The hypocritical Shepard Fairey

As one of my students, Marc Larocque, puts it, “Shepard Fairey is a hypocritical scumbag.” That’s really the only proper reaction you can have upon learning that Fairey, who’s fighting a copyright complaint lodged by the Associated Press, has himself charged an Austin artist with copyright violation for doing exactly the same thing.

The artist, Baxter Orr, took Fairey’s iconic image of Andre the Giant and put a respiratory mask on it — precisely the sort of “transformative” use that Fairey is relying on in his own repurposing of the AP’s Barack Obama photo to make his Obama “Hope” poster. Boston Globe cartoonist Dan Wasserman has all the details.

Fairey is up to his neck in it at the moment, filing a pre-emptive lawsuit against the AP and defending himself against vandalism charges brought by the Boston police. I still think his Obama poster is protected under the fair-use exception, as I wrote last week. But so is Orr’s Andre the Giant image. These are nearly identical cases, and it’s amazing that Fairey doesn’t see it that way.

Update: Gee, Fairey’s problem with Orr couldn’t have anything to do with the fact that Orr seems less enamored of Obama than Fairey does. Could it?

15 thoughts on “The hypocritical Shepard Fairey

  1. L.K.

    It’s all about money, now, isn’t it.As for Fairey’s work being “art”? Let’s see if it is still getting rave reviews twenty years from now.Fairey sees himself as part of the entitled generatrion.

  2. io saturnalia!

    Whoops … I was looking at the wrong “protect yourself” icon. Of course, it doesn’t help that Fairey’s “Andre the Giant” looks nothing like Andre the Giant, at least not Andre the Giant the professional wrestler.

  3. jvwalt

    I see an important difference between the Obama/AP and Andre/Fairey cases. In the Obama case, Fairey took what was essentially a stock photograph — one of a million similar images of Obama — and turned it into a work of art. In the Andre case, Orr appropriated for his own purposes a copyrighted, high-profile work of art. Until the Obama poster, the Andre work was Fairey’s primary claim to fame. If I were him, I’d be trying to protect my interest. And the politics of the borrower would make absolutely no difference.

  4. Robert David Sullivan

    I largely agree with jvwalt’s comment above. There was obviously a lot of deliberation in Fairey’s poster with respect to colors, shading, and treatment of type. I think 99 percent of people who saw the original and altered Andre the Giant images would assume the same artist did both. Fairey can be called hypocritical, but it’s more outrageous to claim copyright on the tilt of a head than on the highly stylized Andre image.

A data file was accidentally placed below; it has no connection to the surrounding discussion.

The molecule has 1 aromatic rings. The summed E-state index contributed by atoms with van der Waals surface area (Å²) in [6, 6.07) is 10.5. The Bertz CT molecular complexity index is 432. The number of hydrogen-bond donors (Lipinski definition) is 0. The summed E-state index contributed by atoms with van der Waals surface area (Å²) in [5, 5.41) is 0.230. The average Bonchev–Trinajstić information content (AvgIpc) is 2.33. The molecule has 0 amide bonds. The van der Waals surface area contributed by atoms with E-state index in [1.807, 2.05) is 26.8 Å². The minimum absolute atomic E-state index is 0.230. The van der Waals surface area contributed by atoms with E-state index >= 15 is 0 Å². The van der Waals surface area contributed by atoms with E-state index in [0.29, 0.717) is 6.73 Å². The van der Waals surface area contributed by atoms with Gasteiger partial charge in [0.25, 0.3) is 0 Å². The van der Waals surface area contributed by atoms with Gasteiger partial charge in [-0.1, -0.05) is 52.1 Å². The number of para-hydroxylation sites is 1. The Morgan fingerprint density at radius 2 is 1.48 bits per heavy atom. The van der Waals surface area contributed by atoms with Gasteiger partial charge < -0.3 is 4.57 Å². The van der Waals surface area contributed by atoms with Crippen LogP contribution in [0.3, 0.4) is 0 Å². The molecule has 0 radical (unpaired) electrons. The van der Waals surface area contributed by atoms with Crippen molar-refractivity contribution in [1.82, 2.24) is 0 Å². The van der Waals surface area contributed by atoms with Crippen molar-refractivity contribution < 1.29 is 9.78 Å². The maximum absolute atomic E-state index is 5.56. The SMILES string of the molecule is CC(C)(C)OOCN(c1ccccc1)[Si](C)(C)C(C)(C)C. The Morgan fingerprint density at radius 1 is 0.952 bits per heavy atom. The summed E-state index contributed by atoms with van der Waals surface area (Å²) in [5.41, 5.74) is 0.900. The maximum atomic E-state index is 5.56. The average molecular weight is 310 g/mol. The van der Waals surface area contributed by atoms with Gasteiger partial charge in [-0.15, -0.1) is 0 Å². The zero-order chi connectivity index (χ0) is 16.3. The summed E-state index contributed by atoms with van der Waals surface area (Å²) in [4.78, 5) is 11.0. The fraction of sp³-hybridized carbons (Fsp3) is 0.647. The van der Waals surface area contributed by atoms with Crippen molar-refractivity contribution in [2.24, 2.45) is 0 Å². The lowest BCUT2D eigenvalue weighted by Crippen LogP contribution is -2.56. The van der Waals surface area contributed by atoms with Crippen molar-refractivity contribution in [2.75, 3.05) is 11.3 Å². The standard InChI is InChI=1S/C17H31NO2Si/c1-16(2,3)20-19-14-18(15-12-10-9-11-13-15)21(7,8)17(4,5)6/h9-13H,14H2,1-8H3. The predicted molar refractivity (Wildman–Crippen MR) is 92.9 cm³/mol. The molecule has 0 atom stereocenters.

5. Jose

    Dan, you need to teach your student the difference between a copyright and a trademark. Keep in mind that Fairey has not pursued any of the Obama/Hope parodies — and there are many out there. A trademark is not granted automatically, it is pursued (at great expense) in order to protect a commercial enterprise. Baxter is in basically the same business as Fairey; his use of the image can produce confusion in the marketplace. As Joe Pantoliano says in Risky Business, “never ever f*ck with another man’s livelihood.”

  6. Jose

    Dan, you need to teach your student the difference between a copyright and a trademark. Keep in mind that Fairey has not pursued any of the Obama/Hope parodies — and there are many out there. A trademark is not granted automatically, it is pursued (at great expense) in order to protect a commercial enterprise. Baxter is in basically the same business as Fairey; his use of the image can produce confusion in the marketplace. As Joe Pantoliano says in Risky Business, “never ever f*ck with another man’s livelihood.”

  7. Dan Kennedy

    Jose: We’ll get into that a bit later this semester. But you may recall that Fox News trademarked the phrase “fair and balanced,” and threatened Al Franken when he used it in the subtitle of one of his books. Fox didn’t get anywhere, because Franken was using “fair and balanced” as a parodic comment on Fox. The parallel here seems pretty obvious.

  8. Dan Kennedy

    Jose: And other part of trademark is that if anyone else had tried to start a news program and promoted itself using the phrase “fair and balanced,” Fox would have had a case.

  9. Lady Xoc

    Doesn't it bother anyone that Fairey has infringed on the "trade dress" of Barbara Kruger? cf: the "Andre/OBEY" graphic. The color & typography is identical. This is no small consideration. She made a very successful career built on those elements.

Comments are closed.